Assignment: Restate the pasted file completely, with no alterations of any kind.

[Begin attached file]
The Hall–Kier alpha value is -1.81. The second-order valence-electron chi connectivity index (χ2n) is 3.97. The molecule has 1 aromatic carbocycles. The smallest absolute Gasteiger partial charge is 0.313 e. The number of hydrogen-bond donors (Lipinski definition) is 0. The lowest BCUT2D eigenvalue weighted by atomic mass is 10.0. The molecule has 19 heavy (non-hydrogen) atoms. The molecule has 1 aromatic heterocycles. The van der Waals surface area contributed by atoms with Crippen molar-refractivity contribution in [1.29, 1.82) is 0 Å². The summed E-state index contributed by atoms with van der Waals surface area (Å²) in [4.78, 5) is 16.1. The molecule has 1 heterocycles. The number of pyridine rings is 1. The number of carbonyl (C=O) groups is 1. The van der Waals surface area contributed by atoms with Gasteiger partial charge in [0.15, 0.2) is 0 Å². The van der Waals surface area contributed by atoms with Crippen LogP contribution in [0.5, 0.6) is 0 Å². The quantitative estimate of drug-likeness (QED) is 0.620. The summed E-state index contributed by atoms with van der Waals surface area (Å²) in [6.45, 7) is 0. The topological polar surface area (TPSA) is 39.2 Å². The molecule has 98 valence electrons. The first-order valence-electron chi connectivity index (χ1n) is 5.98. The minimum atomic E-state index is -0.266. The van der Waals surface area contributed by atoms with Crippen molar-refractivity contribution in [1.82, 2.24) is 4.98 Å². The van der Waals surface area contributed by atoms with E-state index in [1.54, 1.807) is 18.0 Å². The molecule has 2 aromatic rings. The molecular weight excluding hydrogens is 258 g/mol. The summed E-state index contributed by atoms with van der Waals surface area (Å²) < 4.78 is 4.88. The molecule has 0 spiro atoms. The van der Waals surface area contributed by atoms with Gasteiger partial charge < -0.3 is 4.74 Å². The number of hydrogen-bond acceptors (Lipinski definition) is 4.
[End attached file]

The Hall–Kier alpha value is -1.81. The second-order valence-electron chi connectivity index (χ2n) is 3.97. The molecule has 1 aromatic carbocycles. The smallest absolute Gasteiger partial charge is 0.313 e. The number of hydrogen-bond donors (Lipinski definition) is 0. The lowest BCUT2D eigenvalue weighted by atomic mass is 10.0. The molecule has 19 heavy (non-hydrogen) atoms. The molecule has 1 aromatic heterocycles. The van der Waals surface area contributed by atoms with Crippen molar-refractivity contribution in [1.29, 1.82) is 0 Å². The summed E-state index contributed by atoms with van der Waals surface area (Å²) in [4.78, 5) is 16.1. The molecule has 1 heterocycles. The number of pyridine rings is 1. The number of carbonyl (C=O) groups is 1. The van der Waals surface area contributed by atoms with Gasteiger partial charge in [0.15, 0.2) is 0 Å². The van der Waals surface area contributed by atoms with Crippen LogP contribution in [0.5, 0.6) is 0 Å². The quantitative estimate of drug-likeness (QED) is 0.620. The summed E-state index contributed by atoms with van der Waals surface area (Å²) in [6.45, 7) is 0. The topological polar surface area (TPSA) is 39.2 Å². The molecule has 98 valence electrons. The first-order valence-electron chi connectivity index (χ1n) is 5.98. The minimum atomic E-state index is -0.266. The van der Waals surface area contributed by atoms with Crippen molar-refractivity contribution in [1.82, 2.24) is 4.98 Å². The van der Waals surface area contributed by atoms with E-state index in [1.54, 1.807) is 18.0 Å². The molecule has 2 aromatic rings. The molecular weight excluding hydrogens is 258 g/mol. The summed E-state index contributed by atoms with van der Waals surface area (Å²) < 4.78 is 4.88. The molecule has 0 spiro atoms. The van der Waals surface area contributed by atoms with Gasteiger partial charge < -0.3 is 4.74 Å². The number of hydrogen-bond acceptors (Lipinski definition) is 4.